In the first weeks a Judenrat was required to be established. Elected president was Dr. Karol Weissman, who resigned after two weeks. The second Judenrat chose David Saul Reiff, who later perished in the Brody ghetto.

During the days leading up to the Jewish New Year, in September 1942, the first Aktion took place. They took Ab. Meiseles, his wife Roni and their children, Esther and Rivka Frankel, Yehudit Bernholz, Perl Kranz and three children. They were taken to the Gestapo in Sokal and shot in the nearby cemetery. Later, when the cold set in, everyone had to turn over their furs or be shot. The winter was harsh, with severe frost and we young people had to go into the forest to dig up tree stumps for the tar works, which had belonged to Mordechai Meir and had to be in perpetual operation. During the day we pulled out the tree stumps and at night the Ukrainians stole them. Later we had to chop wood and stack cords under the tough supervision of Ukrainians.

In December 1941, after coming home from work in the forest, while I was taking off my wet clothes, a Ukranian militant knocked on the door and I was taken away to the police, and by late that night many others had been arrested – Z.A. Anshel Bernholz, Abraham Zugman Morris Auerbach, Moshe Katz, Shulem Zatz, Fridel Niskavles, Lipe Halperin, Abraham Kranz and Abraham Ber Schargel from Lashkiv (Laszków). They gathered us all together and took us to Radekhov, where they kept us for 18 hours. They also brought Jews from other shtetls – Stoyanov (Stojanów) and Kholiv (Chołojów). They loaded us in trucks and took us to Zholkev (Zloczów). We traveled all night, accompanied by Ukrainian police who kept beating us. In the front cabin sat the Gestapo. We were sitting in two fully–packed vehicles. On the road near Kholiv, two jumped out in the dark and ran away. That caused them to watch us more intensely.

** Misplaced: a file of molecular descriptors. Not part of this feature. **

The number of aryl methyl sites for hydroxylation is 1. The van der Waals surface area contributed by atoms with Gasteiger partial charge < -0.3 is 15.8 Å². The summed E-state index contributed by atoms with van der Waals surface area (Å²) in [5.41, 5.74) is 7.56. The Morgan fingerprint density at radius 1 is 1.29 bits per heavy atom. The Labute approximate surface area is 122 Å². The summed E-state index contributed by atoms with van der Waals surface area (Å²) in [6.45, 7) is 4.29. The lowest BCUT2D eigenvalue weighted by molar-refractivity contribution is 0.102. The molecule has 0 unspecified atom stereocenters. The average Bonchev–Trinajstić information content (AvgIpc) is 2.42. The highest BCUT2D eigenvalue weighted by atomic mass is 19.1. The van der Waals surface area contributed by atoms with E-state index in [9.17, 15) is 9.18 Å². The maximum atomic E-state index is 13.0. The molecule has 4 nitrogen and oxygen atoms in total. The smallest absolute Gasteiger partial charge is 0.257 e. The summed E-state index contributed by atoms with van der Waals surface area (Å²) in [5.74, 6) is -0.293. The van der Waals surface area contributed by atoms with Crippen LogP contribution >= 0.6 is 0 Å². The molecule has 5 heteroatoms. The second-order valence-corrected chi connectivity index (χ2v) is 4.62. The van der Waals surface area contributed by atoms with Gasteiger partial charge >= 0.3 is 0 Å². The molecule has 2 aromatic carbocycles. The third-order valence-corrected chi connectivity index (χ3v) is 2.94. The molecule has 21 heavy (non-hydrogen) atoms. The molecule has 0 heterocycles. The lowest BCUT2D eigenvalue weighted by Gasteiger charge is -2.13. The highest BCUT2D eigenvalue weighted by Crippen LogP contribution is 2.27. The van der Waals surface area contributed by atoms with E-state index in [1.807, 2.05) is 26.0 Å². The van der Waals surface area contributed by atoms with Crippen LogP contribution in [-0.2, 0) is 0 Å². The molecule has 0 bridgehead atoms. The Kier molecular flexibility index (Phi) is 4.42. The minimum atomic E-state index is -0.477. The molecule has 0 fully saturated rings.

When we arrived in Zholkev, the news spread like lightning that Jews were being brought. They wanted to help us, but the Ukrainian police didn't allow it. In the end the Ukrainians were bribed with money and food, and they let us have a little warm tea and water. The cold was horrible but the Jews from Zholkev did not give up until we had gotten a little something to eat. Dear sympathetic Jews, I remember how a Jewish woman ran around crying that someone should help us. A couple of hours later the Gestapo arrived with the second vehicle, which had earlier gone out toward Rava Ruska, and transported us to Kholiv. They put us in the jail there without food or heat. Early the next day they took us, under guard by the Ukrainians, to Visenberg, this time on foot. There we encountered Jews from Kholiv and learned that they were suffering horrible hunger. Soon they shaved our heads and took us to a school surrounded by barbed wire. The work was very hard and began as soon as the snow melted. Guarding us were three Gestapo members: Scheter, Mikel and Schmidt. They were horrible monsters, beating us without cause. They didn't cease until they drew blood. After the liberation, Mikel was arrested in Frankfurt–am–Main and sentenced to eight years.